You are whizzing along at 186,000 miles per second and it slams into an eyeglass lens, enters the lens, and eventually exits the lens.

We need to examine each of those moments in detail.

When that ray is whizzing along and finally hits an eyeglass lens one of three things might happen.

For a ray to enter the lens it must be at the proper angle.

The angle of the approaching ray is called the “angle of incidence” and you need to know that.

We will cover reflection and internal reflection later.


What happens next depends on what the lens is made of or the “material” it is made of.

In optics lens materials are expressed by the letter “n’.

Each of the materials that eyeglass lenses are made from have an index of refraction.

The index of refraction tells us how much a given material will slow down and change the direction of a ray of light passing through it. The higher the index or “n” the thinner a lens can be and produce the same power. Common index numbers include, 1.498, 1.523, 1.586, 1.60, 1.67, and 1.74.

The index of refraction is a numerical representation of how much a specific material will slow the speed of light when it is traveling through it.

The amount of reduction is based on a relationship between the speed of light in air and the speed of light in the given material.

A material with a higher index of refraction will slow the light more than one with a lower index. If the material is in the form of a prism (a lens), not only will the light slow, it will also bend. The higher the index the more bending will take place in less material. Less material translates into a lens with less thickness, which is cosmetically appealing to customers.

The index of refraction, ā€˜nā€˜ is based on a formula, which divides the speed of light in air by the speed of light in a given medium. The speed of light in air is 186,000 miles per second. For the purposes of dispensing, all ā€œnā€ (index) values are calculated based on this fact. Of all the optical formulas this one is pretty basic.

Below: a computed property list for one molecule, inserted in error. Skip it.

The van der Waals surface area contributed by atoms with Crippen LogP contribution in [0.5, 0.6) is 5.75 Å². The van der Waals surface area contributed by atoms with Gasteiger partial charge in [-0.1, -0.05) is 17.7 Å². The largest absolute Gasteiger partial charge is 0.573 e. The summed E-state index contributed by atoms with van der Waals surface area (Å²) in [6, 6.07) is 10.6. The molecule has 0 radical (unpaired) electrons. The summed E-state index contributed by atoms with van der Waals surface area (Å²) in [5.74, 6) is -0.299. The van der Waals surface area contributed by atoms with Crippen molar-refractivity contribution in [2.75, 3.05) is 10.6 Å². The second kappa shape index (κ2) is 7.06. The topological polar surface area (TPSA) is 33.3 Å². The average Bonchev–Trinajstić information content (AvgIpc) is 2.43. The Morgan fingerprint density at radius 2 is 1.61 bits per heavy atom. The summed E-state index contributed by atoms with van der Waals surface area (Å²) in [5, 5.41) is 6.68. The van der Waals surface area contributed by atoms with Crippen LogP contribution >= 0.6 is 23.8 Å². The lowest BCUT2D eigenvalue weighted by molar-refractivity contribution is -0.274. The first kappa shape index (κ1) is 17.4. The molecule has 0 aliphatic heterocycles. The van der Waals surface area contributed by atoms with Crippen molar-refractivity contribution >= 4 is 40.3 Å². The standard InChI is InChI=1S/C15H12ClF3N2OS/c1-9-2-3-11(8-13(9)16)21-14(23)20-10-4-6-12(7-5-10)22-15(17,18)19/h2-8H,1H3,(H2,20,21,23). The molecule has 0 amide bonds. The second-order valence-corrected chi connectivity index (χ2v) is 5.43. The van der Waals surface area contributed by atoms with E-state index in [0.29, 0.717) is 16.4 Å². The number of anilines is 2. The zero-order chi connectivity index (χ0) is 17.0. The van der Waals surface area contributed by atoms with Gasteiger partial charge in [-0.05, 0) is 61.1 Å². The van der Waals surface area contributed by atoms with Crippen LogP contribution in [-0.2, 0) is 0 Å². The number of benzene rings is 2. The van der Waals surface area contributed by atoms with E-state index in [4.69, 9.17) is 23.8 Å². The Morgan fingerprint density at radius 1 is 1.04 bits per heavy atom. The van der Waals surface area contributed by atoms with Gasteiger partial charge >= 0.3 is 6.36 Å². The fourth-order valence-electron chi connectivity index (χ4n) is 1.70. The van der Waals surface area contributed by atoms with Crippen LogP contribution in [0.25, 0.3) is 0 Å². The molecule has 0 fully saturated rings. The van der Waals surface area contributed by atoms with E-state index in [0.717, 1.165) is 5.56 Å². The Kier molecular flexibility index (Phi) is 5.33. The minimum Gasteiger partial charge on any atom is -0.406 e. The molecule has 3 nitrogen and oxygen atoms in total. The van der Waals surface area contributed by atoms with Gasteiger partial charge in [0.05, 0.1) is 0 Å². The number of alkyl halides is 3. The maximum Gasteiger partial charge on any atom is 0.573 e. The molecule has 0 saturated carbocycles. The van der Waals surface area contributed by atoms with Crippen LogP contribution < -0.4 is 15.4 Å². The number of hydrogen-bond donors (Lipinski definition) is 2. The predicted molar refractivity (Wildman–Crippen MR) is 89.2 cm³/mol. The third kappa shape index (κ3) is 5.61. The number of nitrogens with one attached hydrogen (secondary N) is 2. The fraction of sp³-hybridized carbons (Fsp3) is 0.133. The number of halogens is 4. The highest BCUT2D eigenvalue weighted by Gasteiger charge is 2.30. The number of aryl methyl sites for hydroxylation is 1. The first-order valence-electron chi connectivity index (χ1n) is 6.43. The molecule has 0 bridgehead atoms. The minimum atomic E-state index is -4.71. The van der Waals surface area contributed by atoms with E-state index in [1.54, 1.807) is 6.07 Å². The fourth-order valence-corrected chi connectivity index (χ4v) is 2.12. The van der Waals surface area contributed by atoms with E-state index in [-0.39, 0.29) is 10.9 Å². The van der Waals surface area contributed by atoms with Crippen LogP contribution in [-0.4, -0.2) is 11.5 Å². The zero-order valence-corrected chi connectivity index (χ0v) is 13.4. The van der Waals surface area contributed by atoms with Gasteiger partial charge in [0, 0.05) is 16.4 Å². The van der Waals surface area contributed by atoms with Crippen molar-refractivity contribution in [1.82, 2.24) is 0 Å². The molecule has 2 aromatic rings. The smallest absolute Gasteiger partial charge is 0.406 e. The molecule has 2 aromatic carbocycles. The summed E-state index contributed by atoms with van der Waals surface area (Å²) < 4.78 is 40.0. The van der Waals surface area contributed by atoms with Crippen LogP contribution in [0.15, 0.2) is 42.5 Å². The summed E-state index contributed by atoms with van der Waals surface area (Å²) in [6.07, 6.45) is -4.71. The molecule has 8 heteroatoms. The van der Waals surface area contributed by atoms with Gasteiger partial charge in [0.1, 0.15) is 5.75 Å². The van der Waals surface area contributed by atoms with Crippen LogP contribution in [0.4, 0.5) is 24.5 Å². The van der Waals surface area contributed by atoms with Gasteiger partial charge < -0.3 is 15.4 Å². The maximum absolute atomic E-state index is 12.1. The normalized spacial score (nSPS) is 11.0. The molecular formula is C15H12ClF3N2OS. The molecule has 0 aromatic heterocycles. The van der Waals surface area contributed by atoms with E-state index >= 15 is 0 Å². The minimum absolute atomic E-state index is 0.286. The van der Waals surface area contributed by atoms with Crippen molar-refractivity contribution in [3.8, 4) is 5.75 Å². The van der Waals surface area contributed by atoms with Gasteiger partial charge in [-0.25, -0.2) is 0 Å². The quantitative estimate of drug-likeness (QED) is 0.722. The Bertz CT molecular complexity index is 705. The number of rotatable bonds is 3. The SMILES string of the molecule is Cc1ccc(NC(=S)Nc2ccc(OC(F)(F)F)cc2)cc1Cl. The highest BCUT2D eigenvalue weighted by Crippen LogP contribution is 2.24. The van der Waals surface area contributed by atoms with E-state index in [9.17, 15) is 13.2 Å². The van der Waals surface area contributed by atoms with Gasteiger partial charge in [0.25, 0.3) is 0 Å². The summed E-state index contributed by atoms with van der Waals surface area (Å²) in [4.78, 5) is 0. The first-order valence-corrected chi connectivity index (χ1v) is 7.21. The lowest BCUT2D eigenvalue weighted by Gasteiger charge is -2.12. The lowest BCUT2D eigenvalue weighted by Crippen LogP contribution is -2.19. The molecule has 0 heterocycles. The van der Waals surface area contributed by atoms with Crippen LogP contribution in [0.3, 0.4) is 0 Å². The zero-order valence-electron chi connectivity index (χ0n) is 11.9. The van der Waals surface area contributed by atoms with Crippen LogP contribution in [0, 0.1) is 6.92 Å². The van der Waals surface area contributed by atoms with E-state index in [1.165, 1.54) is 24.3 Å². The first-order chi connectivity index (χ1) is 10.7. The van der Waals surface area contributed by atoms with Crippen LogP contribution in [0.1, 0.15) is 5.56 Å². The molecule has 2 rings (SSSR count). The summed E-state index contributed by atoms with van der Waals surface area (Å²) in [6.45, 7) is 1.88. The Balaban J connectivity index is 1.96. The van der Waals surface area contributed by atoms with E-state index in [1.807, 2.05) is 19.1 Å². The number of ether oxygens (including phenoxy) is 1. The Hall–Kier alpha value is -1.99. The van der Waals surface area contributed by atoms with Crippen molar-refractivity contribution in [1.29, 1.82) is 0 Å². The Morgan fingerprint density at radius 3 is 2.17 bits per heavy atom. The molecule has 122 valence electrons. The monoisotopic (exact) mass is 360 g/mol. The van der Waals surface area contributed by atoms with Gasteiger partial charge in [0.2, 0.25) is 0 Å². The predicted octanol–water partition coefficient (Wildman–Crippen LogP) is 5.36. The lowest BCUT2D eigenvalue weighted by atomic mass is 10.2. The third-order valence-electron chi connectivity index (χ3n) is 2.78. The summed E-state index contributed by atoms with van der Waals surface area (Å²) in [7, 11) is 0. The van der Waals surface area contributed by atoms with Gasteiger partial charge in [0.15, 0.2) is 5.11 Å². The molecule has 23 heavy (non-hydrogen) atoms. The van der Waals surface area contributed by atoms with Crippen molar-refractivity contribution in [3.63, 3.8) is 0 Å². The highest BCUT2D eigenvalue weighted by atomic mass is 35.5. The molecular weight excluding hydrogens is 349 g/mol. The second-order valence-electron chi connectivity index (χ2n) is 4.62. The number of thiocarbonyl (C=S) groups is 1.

n = index of refraction

n = speed of light in air/ speed of light in a material

For example:

Recall that the index of refraction in crown glass is 1.523.

We can know that for sure if we know the speed at which light travels through the material crown glass.

If I tell you that light travels through crown glass at 122,127 mile per second (mps) then you can plug it into the formula and find the index of refraction:

n = speed of light in crown glass

Divided by the speed of light in air


n = 186,000 / 122,127 = 1.523

Crown glass has an index of refraction of 1.523

To use the formula in reverse or when you have the index of refraction but need the speed of light in the material divide 186,000 by the index you have.

Speed of light when passing through some common lens materials

CR-39 = 1.498

Speed of light in CR-39 = 124,165

186,000 / 1.498 = 124,165

186,000 / 124,165 = 1.498

Trivex = 1.532

Speed of light in Trivex = 121,409

Polycarbonate = 1.586

Speed of light in polycarbonate = 117,276

High index plastic = 1.66

Speed of light in high index plastic 1.66 = 112,048

Note how as the index goes up the speed goes down.